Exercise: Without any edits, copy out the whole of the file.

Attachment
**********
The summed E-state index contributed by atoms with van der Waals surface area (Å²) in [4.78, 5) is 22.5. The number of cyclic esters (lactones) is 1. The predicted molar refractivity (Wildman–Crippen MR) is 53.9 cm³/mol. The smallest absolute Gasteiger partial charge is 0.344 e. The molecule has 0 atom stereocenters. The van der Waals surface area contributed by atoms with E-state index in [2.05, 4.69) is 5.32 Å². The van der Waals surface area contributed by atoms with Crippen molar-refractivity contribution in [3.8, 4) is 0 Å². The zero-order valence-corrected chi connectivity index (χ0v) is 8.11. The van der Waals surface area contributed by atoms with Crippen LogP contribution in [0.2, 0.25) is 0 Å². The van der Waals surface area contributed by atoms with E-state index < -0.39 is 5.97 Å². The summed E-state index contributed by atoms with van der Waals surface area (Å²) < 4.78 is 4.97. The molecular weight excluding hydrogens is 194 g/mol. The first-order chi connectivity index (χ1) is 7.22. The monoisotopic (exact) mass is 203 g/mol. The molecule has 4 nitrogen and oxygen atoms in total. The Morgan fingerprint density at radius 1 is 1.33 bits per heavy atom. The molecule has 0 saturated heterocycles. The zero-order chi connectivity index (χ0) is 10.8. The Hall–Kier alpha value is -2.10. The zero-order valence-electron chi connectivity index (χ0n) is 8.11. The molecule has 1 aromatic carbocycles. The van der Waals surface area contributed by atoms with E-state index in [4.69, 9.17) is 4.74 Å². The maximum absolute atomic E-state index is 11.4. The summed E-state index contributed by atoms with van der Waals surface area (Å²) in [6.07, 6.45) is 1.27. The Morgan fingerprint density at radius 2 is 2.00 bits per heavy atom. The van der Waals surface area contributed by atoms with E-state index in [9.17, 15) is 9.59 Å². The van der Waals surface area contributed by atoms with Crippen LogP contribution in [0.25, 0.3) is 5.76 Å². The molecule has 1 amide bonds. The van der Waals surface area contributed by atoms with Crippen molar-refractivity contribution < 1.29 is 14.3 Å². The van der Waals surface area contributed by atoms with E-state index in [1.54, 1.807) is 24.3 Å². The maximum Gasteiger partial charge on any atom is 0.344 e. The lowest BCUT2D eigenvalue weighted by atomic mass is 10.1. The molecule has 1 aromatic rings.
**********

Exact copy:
The summed E-state index contributed by atoms with van der Waals surface area (Å²) in [4.78, 5) is 22.5. The number of cyclic esters (lactones) is 1. The predicted molar refractivity (Wildman–Crippen MR) is 53.9 cm³/mol. The smallest absolute Gasteiger partial charge is 0.344 e. The molecule has 0 atom stereocenters. The van der Waals surface area contributed by atoms with E-state index in [2.05, 4.69) is 5.32 Å². The van der Waals surface area contributed by atoms with Crippen molar-refractivity contribution in [3.8, 4) is 0 Å². The zero-order valence-corrected chi connectivity index (χ0v) is 8.11. The van der Waals surface area contributed by atoms with Crippen LogP contribution in [0.2, 0.25) is 0 Å². The van der Waals surface area contributed by atoms with E-state index < -0.39 is 5.97 Å². The summed E-state index contributed by atoms with van der Waals surface area (Å²) < 4.78 is 4.97. The molecular weight excluding hydrogens is 194 g/mol. The first-order chi connectivity index (χ1) is 7.22. The monoisotopic (exact) mass is 203 g/mol. The molecule has 4 nitrogen and oxygen atoms in total. The Morgan fingerprint density at radius 1 is 1.33 bits per heavy atom. The molecule has 0 saturated heterocycles. The zero-order chi connectivity index (χ0) is 10.8. The Hall–Kier alpha value is -2.10. The zero-order valence-electron chi connectivity index (χ0n) is 8.11. The molecule has 1 aromatic carbocycles. The van der Waals surface area contributed by atoms with E-state index in [4.69, 9.17) is 4.74 Å². The maximum absolute atomic E-state index is 11.4. The summed E-state index contributed by atoms with van der Waals surface area (Å²) in [6.07, 6.45) is 1.27. The Morgan fingerprint density at radius 2 is 2.00 bits per heavy atom. The van der Waals surface area contributed by atoms with E-state index in [9.17, 15) is 9.59 Å². The van der Waals surface area contributed by atoms with Crippen LogP contribution in [0.25, 0.3) is 5.76 Å². The molecule has 1 amide bonds. The van der Waals surface area contributed by atoms with Crippen molar-refractivity contribution < 1.29 is 14.3 Å². The van der Waals surface area contributed by atoms with E-state index in [1.54, 1.807) is 24.3 Å². The maximum Gasteiger partial charge on any atom is 0.344 e. The lowest BCUT2D eigenvalue weighted by atomic mass is 10.1. The molecule has 1 aromatic rings.